Owner of Long Island Commercial Check Cashing Companies Pleads Guilty to Financial Fraud
John Drago Structured Transactions to Assist Customers in Evading Taxes and Operated an Off-the-Books Payroll
Earlier today, in federal court in Central Islip, John Drago, the former owner/operator of several check cashing businesses on Long Island, pleaded guilty to illegally structuring financial transactions and payroll tax evasion. The proceeding took place before United States District Judge Gary R. Brown. When sentenced, Drago faces up to 10 years in prison, has agreed to forfeit approximately $253,000 and to pay restitution of approximately $593,000. As part of his plea, Drago is required to surrender his check cashing licenses, his federal money services business registrations and he is barred from applying for any such licenses or registrations in the future.
Jacquelyn M. Kasulis, Acting United States Attorney for the Eastern District of New York, and Thomas Fattorusso, Acting Special Agent-in-Charge, Internal Revenue Service Criminal Investigation, New York (IRS-CI), and Shirin Emami, Acting Superintendent, New York State Department of Financial Services (DFS), announced the guilty plea.
“Drago’s guilty plea makes clear that running a check cashing business is not a license to evade financial reports to cheat the IRS or a blank check for committing fraud,” stated Acting United States Attorney Kasulis. “This Office will prosecute and hold to account defendants like Drago who, under the guise of running a legitimate business, are actually engaging in egregious schemes to avoid paying taxes.”
“Drago’s plea today acknowledges his egregious misuse of Kayla Companies as a conduit to circumvent mandatory CTR filing requirements and evade employment taxes of Kayla Company employees. Greedy tax evasion schemes such as those facilitated by Drago, critically impair the integrity of our financial system and directly impact employees, who may see future benefits such as Social Security, Medicare or Unemployment Compensation reduced or eliminated because of Drago’s willful disregard of the law. IRS Criminal Investigation works tirelessly to protect the American taxpayer and maintain public confidence in our system of taxation,” stated IRS-CI Acting Special Agent-in-Charge Fattorusso.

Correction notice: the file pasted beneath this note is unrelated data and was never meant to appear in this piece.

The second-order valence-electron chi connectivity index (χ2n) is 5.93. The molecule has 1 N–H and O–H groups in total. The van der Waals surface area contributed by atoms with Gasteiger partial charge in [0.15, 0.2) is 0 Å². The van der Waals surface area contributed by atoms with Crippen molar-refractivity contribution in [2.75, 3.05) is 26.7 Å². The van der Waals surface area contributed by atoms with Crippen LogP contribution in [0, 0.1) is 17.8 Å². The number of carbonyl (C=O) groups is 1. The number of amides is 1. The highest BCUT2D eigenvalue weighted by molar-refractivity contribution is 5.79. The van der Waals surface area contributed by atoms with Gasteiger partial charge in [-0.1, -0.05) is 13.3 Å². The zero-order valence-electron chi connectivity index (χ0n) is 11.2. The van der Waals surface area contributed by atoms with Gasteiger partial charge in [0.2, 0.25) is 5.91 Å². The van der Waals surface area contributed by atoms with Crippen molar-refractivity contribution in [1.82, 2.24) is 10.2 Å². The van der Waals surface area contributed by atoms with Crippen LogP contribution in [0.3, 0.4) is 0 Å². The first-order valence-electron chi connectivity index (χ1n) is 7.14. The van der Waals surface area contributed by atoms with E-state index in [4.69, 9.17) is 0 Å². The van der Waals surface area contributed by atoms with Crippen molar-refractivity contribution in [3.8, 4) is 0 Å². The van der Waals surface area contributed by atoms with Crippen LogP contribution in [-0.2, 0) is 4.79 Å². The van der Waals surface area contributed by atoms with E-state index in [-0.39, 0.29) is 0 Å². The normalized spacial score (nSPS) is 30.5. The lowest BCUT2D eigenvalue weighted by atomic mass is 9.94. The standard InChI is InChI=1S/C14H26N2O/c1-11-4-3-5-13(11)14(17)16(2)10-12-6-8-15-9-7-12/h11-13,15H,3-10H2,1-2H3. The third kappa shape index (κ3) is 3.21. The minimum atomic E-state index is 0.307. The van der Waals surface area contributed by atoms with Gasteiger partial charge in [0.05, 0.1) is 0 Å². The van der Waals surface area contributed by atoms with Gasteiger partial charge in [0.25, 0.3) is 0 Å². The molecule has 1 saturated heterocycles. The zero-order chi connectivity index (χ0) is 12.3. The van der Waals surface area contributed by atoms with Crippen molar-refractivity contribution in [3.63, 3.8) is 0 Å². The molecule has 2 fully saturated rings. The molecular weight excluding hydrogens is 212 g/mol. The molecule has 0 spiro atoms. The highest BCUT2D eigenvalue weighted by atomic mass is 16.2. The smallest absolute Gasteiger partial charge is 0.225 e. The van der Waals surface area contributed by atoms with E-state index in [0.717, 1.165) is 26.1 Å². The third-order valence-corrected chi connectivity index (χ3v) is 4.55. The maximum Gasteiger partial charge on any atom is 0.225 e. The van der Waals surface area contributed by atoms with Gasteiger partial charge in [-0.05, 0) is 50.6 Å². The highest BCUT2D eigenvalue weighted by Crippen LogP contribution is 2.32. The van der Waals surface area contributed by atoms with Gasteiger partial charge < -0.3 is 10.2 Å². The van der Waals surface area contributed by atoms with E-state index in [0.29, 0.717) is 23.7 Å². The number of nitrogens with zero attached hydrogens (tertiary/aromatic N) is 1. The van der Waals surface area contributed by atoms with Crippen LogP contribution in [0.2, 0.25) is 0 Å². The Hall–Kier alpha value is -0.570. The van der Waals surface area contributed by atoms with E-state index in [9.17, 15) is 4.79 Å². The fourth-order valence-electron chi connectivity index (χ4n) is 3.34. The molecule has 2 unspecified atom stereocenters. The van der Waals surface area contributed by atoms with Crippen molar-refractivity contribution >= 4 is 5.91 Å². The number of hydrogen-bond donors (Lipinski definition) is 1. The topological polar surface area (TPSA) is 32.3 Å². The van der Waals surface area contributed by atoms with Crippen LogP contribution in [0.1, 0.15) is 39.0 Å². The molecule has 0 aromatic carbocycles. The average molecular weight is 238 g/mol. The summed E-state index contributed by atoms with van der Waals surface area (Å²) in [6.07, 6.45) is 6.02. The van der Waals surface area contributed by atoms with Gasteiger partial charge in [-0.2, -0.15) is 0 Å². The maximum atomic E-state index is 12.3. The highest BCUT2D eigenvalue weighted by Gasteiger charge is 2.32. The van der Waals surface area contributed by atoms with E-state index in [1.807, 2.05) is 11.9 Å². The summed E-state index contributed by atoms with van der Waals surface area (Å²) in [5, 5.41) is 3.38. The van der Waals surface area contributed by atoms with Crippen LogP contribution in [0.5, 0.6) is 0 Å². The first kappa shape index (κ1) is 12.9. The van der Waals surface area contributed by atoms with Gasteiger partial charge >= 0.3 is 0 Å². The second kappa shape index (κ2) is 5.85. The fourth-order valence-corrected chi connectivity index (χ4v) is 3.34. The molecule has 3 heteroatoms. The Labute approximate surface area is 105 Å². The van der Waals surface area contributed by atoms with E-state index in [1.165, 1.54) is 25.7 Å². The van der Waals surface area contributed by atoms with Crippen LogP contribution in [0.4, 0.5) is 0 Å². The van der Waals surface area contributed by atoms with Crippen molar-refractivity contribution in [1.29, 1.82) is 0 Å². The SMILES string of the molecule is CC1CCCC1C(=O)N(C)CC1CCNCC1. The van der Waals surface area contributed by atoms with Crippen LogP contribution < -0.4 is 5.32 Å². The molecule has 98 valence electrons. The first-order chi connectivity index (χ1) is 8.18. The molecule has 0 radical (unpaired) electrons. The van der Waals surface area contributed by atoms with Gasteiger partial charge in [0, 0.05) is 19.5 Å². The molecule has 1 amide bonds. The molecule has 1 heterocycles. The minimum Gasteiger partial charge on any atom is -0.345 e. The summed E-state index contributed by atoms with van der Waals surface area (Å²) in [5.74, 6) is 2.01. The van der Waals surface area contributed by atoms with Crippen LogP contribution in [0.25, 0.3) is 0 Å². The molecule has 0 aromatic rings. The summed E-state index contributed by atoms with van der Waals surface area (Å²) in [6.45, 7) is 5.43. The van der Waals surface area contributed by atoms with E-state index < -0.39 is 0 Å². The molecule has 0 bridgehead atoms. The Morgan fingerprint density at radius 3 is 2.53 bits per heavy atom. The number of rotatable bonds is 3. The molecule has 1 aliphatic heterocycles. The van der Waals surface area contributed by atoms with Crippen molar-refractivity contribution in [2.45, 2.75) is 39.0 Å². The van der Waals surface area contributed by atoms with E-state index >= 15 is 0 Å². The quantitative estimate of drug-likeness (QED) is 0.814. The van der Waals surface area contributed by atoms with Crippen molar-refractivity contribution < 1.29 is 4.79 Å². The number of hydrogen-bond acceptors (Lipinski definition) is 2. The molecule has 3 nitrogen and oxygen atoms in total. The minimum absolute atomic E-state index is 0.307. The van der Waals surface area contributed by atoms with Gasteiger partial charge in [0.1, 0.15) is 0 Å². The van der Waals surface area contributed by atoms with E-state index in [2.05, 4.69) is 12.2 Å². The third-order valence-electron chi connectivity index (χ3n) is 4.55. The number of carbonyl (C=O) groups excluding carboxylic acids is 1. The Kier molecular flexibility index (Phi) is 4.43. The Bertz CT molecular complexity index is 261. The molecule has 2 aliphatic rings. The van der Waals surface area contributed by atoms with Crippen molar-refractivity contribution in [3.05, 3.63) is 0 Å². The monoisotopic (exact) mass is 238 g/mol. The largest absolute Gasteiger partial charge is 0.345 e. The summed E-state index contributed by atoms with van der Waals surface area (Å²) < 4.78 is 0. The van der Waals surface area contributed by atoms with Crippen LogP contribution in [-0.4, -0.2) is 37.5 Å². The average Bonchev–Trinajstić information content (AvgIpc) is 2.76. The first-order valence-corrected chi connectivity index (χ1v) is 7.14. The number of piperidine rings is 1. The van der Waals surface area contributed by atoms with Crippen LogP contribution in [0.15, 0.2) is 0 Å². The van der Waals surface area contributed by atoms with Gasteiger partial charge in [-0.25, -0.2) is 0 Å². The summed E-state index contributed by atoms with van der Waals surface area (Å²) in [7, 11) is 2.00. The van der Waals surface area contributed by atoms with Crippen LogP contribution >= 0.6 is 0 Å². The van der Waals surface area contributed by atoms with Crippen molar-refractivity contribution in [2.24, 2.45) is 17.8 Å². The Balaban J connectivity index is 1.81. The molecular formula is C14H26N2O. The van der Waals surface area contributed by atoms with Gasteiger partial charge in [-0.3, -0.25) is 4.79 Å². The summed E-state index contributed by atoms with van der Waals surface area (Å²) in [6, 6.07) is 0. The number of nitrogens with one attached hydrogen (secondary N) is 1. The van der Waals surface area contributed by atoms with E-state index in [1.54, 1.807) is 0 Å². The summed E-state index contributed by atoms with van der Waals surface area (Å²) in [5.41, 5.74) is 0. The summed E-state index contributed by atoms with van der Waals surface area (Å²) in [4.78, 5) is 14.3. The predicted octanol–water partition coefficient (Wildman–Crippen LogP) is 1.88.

“John Drago breached the public trust by using his licensed check-cashing businesses to engage in illegal structuring transactions,” said Shirin Emami, Acting Superintendent of Financial Services. “DFS applauds the Eastern District of New York’s prosecution and is pleased to have been able to coordinate with the EDNY on this matter.”
According to court filings and facts presented at the plea proceeding, Drago owned and operated check cashing businesses on Long Island, including Kayla Check Cashing Corp., North Island Check Cashing Corp., South Island Check Cashing Corp., East Island Check Cashing Corp., Bay Shore Check Cashing Corp. and Brentwood Check Cashing Corp. (collectively, the “Kayla Companies”). Financial institutions are required to file a Currency Transaction Report (“CTR”) for each cash transaction in excess of $10,000. In addition, a CTR is required to be filed by the financial institution when multiple checks, the total value of which exceeds $10,000, are cashed in a single day.
From January 2010 to October 31, 2013, Drago instructed employees to cash multiple checks in excess of $10,000 in a single day for certain customers without filing required CTRs. In addition, to avoid the required CTR filings, Drago directed employees to deposit and cash checks that had been submitted together on a single day in amounts in excess of $10,000. Drago also instructed employees to tell certain customers who presented individual checks in amounts exceeding $10,000 to return with multiple checks in amounts that were less than $10,000 to avoid the reporting requirement for such financial transactions. As a result of Drago’s scheme, more than $9.5 million in check cashing transactions were concealed from the IRS.
Between April 1, 2012 and July 31, 2013, Drago paid overtime wages and commissions to employees of the Kayla Companies in cash and failed to inform the IRS of the payment of these cash wages. Drago falsely underreported to the IRS the gross wages paid to his employees to avoid paying the full amount of Federal Insurance Contribution Act taxes that the Kayla Companies owed.
The government’s case is being handled by the Office’s Long Island Criminal Division. Assistant United States Attorneys Burton T. Ryan, Jr., Bradley T. King and Madeline O’Connor are in charge of the prosecution.
Central Islip, New York
E.D.N.Y. Docket No. 18-CR-394 (S-1) (GRB)